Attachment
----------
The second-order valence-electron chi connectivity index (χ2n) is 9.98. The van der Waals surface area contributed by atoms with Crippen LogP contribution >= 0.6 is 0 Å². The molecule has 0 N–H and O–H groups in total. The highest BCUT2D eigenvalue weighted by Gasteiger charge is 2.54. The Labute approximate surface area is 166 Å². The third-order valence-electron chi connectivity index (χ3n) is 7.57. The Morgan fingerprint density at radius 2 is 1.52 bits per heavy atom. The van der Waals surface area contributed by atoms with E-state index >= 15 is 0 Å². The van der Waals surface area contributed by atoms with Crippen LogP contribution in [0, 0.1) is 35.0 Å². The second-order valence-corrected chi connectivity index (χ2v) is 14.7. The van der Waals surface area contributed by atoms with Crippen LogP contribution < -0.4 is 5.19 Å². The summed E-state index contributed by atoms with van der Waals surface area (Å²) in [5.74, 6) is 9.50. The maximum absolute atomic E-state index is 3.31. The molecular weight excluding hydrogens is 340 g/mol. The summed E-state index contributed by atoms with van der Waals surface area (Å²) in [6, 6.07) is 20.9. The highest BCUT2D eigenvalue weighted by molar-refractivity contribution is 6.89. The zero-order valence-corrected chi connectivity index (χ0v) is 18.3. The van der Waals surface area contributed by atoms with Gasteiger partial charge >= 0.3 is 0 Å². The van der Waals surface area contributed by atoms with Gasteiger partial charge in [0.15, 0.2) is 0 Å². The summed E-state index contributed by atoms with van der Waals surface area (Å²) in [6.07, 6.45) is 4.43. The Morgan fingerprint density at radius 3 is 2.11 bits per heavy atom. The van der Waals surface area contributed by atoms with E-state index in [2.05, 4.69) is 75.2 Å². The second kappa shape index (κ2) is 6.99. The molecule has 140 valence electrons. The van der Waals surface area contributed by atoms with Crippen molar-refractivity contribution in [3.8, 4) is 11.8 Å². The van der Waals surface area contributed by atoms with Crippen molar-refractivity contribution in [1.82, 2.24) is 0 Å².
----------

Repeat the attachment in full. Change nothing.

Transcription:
The second-order valence-electron chi connectivity index (χ2n) is 9.98. The van der Waals surface area contributed by atoms with Crippen LogP contribution >= 0.6 is 0 Å². The molecule has 0 N–H and O–H groups in total. The highest BCUT2D eigenvalue weighted by Gasteiger charge is 2.54. The Labute approximate surface area is 166 Å². The third-order valence-electron chi connectivity index (χ3n) is 7.57. The Morgan fingerprint density at radius 2 is 1.52 bits per heavy atom. The van der Waals surface area contributed by atoms with E-state index >= 15 is 0 Å². The van der Waals surface area contributed by atoms with Crippen LogP contribution in [0, 0.1) is 35.0 Å². The second-order valence-corrected chi connectivity index (χ2v) is 14.7. The van der Waals surface area contributed by atoms with Crippen LogP contribution < -0.4 is 5.19 Å². The summed E-state index contributed by atoms with van der Waals surface area (Å²) in [5.74, 6) is 9.50. The maximum absolute atomic E-state index is 3.31. The molecular weight excluding hydrogens is 340 g/mol. The summed E-state index contributed by atoms with van der Waals surface area (Å²) in [6, 6.07) is 20.9. The highest BCUT2D eigenvalue weighted by molar-refractivity contribution is 6.89. The zero-order valence-corrected chi connectivity index (χ0v) is 18.3. The van der Waals surface area contributed by atoms with Gasteiger partial charge >= 0.3 is 0 Å². The van der Waals surface area contributed by atoms with Gasteiger partial charge in [0.15, 0.2) is 0 Å². The summed E-state index contributed by atoms with van der Waals surface area (Å²) in [6.07, 6.45) is 4.43. The Morgan fingerprint density at radius 3 is 2.11 bits per heavy atom. The van der Waals surface area contributed by atoms with E-state index in [2.05, 4.69) is 75.2 Å². The second kappa shape index (κ2) is 6.99. The molecule has 140 valence electrons. The van der Waals surface area contributed by atoms with Crippen molar-refractivity contribution in [3.8, 4) is 11.8 Å². The van der Waals surface area contributed by atoms with Crippen molar-refractivity contribution in [1.82, 2.24) is 0 Å².